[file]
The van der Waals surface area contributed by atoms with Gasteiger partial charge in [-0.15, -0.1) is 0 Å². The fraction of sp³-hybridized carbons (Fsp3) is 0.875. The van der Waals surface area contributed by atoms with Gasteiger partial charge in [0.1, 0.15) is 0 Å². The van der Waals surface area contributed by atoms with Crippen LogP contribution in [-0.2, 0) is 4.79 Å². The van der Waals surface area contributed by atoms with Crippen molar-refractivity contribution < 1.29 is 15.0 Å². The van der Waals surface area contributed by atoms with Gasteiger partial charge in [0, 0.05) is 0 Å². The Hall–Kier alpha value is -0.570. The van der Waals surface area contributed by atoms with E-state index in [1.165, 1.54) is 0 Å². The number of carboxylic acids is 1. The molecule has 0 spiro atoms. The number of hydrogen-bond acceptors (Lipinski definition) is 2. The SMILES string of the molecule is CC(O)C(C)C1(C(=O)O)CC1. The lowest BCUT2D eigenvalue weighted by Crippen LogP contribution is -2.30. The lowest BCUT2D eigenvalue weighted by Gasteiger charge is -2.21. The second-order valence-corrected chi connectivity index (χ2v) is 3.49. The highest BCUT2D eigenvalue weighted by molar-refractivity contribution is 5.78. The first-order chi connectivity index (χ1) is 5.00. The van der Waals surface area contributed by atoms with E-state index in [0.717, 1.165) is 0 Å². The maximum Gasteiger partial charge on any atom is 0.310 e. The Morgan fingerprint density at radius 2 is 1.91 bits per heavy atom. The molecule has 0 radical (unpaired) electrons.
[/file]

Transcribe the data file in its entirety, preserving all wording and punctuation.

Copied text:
The van der Waals surface area contributed by atoms with Gasteiger partial charge in [-0.15, -0.1) is 0 Å². The fraction of sp³-hybridized carbons (Fsp3) is 0.875. The van der Waals surface area contributed by atoms with Gasteiger partial charge in [0.1, 0.15) is 0 Å². The van der Waals surface area contributed by atoms with Crippen LogP contribution in [-0.2, 0) is 4.79 Å². The van der Waals surface area contributed by atoms with Crippen molar-refractivity contribution < 1.29 is 15.0 Å². The van der Waals surface area contributed by atoms with Gasteiger partial charge in [0, 0.05) is 0 Å². The Hall–Kier alpha value is -0.570. The van der Waals surface area contributed by atoms with E-state index in [1.165, 1.54) is 0 Å². The number of carboxylic acids is 1. The molecule has 0 spiro atoms. The number of hydrogen-bond acceptors (Lipinski definition) is 2. The SMILES string of the molecule is CC(O)C(C)C1(C(=O)O)CC1. The lowest BCUT2D eigenvalue weighted by Crippen LogP contribution is -2.30. The lowest BCUT2D eigenvalue weighted by Gasteiger charge is -2.21. The second-order valence-corrected chi connectivity index (χ2v) is 3.49. The highest BCUT2D eigenvalue weighted by molar-refractivity contribution is 5.78. The first-order chi connectivity index (χ1) is 5.00. The van der Waals surface area contributed by atoms with E-state index in [0.717, 1.165) is 0 Å². The maximum Gasteiger partial charge on any atom is 0.310 e. The Morgan fingerprint density at radius 2 is 1.91 bits per heavy atom. The molecule has 0 radical (unpaired) electrons.